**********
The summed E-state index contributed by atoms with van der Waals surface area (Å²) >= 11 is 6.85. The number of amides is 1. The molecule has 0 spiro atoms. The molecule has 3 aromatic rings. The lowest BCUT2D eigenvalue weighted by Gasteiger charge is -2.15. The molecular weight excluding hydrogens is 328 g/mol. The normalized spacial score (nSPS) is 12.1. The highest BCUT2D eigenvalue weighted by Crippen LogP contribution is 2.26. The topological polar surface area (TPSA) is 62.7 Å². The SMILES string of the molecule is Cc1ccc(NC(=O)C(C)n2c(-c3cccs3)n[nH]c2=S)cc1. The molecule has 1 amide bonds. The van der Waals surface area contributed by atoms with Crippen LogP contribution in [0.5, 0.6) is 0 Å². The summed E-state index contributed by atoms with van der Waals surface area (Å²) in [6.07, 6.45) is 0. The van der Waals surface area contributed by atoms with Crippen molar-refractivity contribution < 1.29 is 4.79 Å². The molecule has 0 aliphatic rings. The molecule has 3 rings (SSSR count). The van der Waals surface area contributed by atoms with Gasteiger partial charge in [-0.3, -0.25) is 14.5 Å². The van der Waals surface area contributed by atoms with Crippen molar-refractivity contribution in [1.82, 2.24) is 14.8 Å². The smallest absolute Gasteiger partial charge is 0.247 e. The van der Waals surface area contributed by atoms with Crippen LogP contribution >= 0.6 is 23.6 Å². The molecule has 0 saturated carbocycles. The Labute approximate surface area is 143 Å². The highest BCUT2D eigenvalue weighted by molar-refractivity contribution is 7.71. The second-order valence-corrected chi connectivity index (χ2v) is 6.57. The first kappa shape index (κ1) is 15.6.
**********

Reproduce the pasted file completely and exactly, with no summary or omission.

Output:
The summed E-state index contributed by atoms with van der Waals surface area (Å²) >= 11 is 6.85. The number of amides is 1. The molecule has 0 spiro atoms. The molecule has 3 aromatic rings. The lowest BCUT2D eigenvalue weighted by Gasteiger charge is -2.15. The molecular weight excluding hydrogens is 328 g/mol. The normalized spacial score (nSPS) is 12.1. The highest BCUT2D eigenvalue weighted by Crippen LogP contribution is 2.26. The topological polar surface area (TPSA) is 62.7 Å². The SMILES string of the molecule is Cc1ccc(NC(=O)C(C)n2c(-c3cccs3)n[nH]c2=S)cc1. The molecule has 1 amide bonds. The van der Waals surface area contributed by atoms with Crippen LogP contribution in [0.5, 0.6) is 0 Å². The summed E-state index contributed by atoms with van der Waals surface area (Å²) in [6.07, 6.45) is 0. The van der Waals surface area contributed by atoms with Crippen molar-refractivity contribution < 1.29 is 4.79 Å². The molecule has 0 aliphatic rings. The molecule has 3 rings (SSSR count). The van der Waals surface area contributed by atoms with Gasteiger partial charge in [-0.3, -0.25) is 14.5 Å². The van der Waals surface area contributed by atoms with Crippen molar-refractivity contribution in [1.82, 2.24) is 14.8 Å². The smallest absolute Gasteiger partial charge is 0.247 e. The van der Waals surface area contributed by atoms with Crippen LogP contribution >= 0.6 is 23.6 Å². The molecule has 0 saturated carbocycles. The Labute approximate surface area is 143 Å². The highest BCUT2D eigenvalue weighted by molar-refractivity contribution is 7.71. The second-order valence-corrected chi connectivity index (χ2v) is 6.57. The first kappa shape index (κ1) is 15.6.